Ask DVC members about the resale restrictions, and you will likely be met with a negative response. Part of the resale restrictions include that points from Riviera resale contracts can only be used to book at Riviera, which can feel very limited. However, there are DVC members who choose to save their points mainly for stays at their home resorts, even in the absence of any restrictions. Can being a “home resort point miser” (reserving your points mostly for stays at your home resort) actually help you get the best use of your contract in some cases? This is the rabbit hole I went down when I realized all of our trips so far this year are booked for our home resorts. That’s not to say that I would want resale restrictions on my contracts; I do like to try other resorts every now and then but hear me out:
Cost Per Point
From a completely objective standpoint, it’s hard to ignore that contract points are not exactly equal. Resorts have varying costs on both the direct and resale markets. As a general rule of thumb, direct pricing shows that sold-out resorts’ costs are higher than those of actively selling resorts. On the resale market, price per point can vary even among contracts for the same resort, with larger contracts garnering a lower price per point than smaller contracts. Our friends at DVC Resale Market regularly break down the estimated total cost per point per year for each resort, taking into account the average price per point, dues per point, and years remaining on the contract. From this report, you can see that costs range from the most economical (Polynesian as of spring 2022) at $11.34 per point per year up to the least economical (Beach Club as of fall 2021) at $17.07 per point per year.
Since you pay a premium for a home resort like the Beach Club, this would incentivize using those points specifically for stays at the Beach Club.
11-Month Booking Advantage
Points are also unequal from a booking standpoint. As we all know, each contract has home resort advantage during the 7-11 month booking window. This can be really important when aiming to book a reservation at a resort with limited availability like the Beach Club Villas or the Villas at Disney’s Grand Californian Hotel & Spa. If one of them is your home resort, I’d imagine that you would feel less inclined to modify your hard-to-get reservation to stay at a resort with greater availability through the 7-month mark like Old Key West or Saratoga Springs.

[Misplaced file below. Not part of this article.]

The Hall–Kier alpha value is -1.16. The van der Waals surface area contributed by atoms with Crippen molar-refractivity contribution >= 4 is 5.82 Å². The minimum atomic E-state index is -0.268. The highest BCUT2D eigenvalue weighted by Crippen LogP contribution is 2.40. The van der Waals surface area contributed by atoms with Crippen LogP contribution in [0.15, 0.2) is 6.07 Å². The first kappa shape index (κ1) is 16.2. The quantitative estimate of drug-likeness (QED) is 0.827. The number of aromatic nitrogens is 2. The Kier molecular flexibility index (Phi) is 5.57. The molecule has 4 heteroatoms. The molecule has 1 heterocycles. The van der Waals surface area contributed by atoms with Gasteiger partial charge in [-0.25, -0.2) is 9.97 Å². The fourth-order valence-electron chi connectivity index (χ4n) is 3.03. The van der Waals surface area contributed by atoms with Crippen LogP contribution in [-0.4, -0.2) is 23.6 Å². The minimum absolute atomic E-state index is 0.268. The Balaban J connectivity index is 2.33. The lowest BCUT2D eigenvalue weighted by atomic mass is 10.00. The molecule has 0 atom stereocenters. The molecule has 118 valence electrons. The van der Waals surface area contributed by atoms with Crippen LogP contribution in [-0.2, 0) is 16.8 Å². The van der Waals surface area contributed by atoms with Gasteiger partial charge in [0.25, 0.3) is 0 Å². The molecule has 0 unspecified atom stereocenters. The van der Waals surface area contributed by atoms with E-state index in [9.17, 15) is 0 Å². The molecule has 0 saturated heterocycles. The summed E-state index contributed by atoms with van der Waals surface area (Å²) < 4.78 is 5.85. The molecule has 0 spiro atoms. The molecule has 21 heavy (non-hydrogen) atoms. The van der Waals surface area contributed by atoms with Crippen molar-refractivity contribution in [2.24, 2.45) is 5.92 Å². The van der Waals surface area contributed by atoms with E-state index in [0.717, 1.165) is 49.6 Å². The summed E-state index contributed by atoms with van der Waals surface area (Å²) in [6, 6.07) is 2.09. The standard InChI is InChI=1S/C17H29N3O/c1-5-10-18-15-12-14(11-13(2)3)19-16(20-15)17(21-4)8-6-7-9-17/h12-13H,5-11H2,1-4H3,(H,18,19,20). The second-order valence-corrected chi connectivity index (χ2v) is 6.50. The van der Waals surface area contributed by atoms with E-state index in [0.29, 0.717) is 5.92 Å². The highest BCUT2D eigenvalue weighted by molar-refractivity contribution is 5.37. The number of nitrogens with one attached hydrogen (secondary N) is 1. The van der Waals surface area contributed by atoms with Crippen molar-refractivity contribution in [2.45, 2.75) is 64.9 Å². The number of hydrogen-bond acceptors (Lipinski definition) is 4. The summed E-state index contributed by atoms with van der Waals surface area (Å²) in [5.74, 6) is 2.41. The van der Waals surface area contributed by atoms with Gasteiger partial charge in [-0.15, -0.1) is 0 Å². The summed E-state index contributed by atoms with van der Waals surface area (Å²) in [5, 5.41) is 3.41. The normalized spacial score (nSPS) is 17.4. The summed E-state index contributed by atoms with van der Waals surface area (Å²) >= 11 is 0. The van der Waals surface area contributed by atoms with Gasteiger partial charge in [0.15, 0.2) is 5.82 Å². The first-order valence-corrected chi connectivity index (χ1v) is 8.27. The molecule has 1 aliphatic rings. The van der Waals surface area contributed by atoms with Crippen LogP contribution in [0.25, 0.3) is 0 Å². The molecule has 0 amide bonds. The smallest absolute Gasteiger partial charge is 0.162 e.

Least importantly, sentimentality can play a factor. The age-old advice that people give for buying a DVC contract is to buy where you want to stay. Well, 2042 is probably not as far off into the future as it sounds, and I know I want to spend as much time as possible at the BoardWalk Villas before my contract expires. This generally means that if I use my BoardWalk points at the 11-month mark, I’m very unlikely to modify that reservation. This can also be said of the other beloved resorts that have contracts expiring in 2042, like the Beach Club Villas, Boulder Ridge, Hilton Head, Vero Beach, and any Old Key West contracts that were not extended.
The benefits of being a home resort point miser certainly depend on which home resort you have and what you paid for your contract, but knowing all of the above, there are instances where it may not be that odd to stick with your home resorts after all.
I’d love to know: do you mostly book your home resorts, or did you purposely buy an economical home resort like Saratoga Springs with the intention of switching resorts more often than not?